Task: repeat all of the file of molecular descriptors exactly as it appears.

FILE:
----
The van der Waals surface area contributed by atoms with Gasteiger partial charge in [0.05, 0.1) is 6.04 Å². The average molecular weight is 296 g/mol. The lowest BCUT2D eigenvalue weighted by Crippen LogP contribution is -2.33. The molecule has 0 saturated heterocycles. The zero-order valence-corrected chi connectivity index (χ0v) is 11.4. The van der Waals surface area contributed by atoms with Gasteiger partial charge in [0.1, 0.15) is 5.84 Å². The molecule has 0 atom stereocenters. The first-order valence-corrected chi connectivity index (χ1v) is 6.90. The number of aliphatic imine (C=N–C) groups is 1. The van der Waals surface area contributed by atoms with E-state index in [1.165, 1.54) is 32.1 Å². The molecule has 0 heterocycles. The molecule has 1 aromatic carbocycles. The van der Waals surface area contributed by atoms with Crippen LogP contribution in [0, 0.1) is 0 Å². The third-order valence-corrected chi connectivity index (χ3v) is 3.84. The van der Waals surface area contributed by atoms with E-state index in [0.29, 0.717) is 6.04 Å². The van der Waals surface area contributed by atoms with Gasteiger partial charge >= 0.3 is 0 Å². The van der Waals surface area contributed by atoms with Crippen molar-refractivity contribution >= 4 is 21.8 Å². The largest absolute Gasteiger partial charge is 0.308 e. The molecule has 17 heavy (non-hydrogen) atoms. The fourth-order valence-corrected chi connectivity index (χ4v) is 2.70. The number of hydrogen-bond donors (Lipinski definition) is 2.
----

The van der Waals surface area contributed by atoms with Gasteiger partial charge in [0.05, 0.1) is 6.04 Å². The average molecular weight is 296 g/mol. The lowest BCUT2D eigenvalue weighted by Crippen LogP contribution is -2.33. The molecule has 0 saturated heterocycles. The zero-order valence-corrected chi connectivity index (χ0v) is 11.4. The van der Waals surface area contributed by atoms with Gasteiger partial charge in [0.1, 0.15) is 5.84 Å². The molecule has 0 atom stereocenters. The first-order valence-corrected chi connectivity index (χ1v) is 6.90. The number of aliphatic imine (C=N–C) groups is 1. The van der Waals surface area contributed by atoms with E-state index in [1.165, 1.54) is 32.1 Å². The molecule has 0 heterocycles. The molecule has 1 aromatic carbocycles. The van der Waals surface area contributed by atoms with Crippen LogP contribution in [0, 0.1) is 0 Å². The third-order valence-corrected chi connectivity index (χ3v) is 3.84. The van der Waals surface area contributed by atoms with E-state index in [0.29, 0.717) is 6.04 Å². The van der Waals surface area contributed by atoms with Gasteiger partial charge >= 0.3 is 0 Å². The van der Waals surface area contributed by atoms with Crippen molar-refractivity contribution >= 4 is 21.8 Å². The largest absolute Gasteiger partial charge is 0.308 e. The molecule has 17 heavy (non-hydrogen) atoms. The fourth-order valence-corrected chi connectivity index (χ4v) is 2.70. The number of hydrogen-bond donors (Lipinski definition) is 2.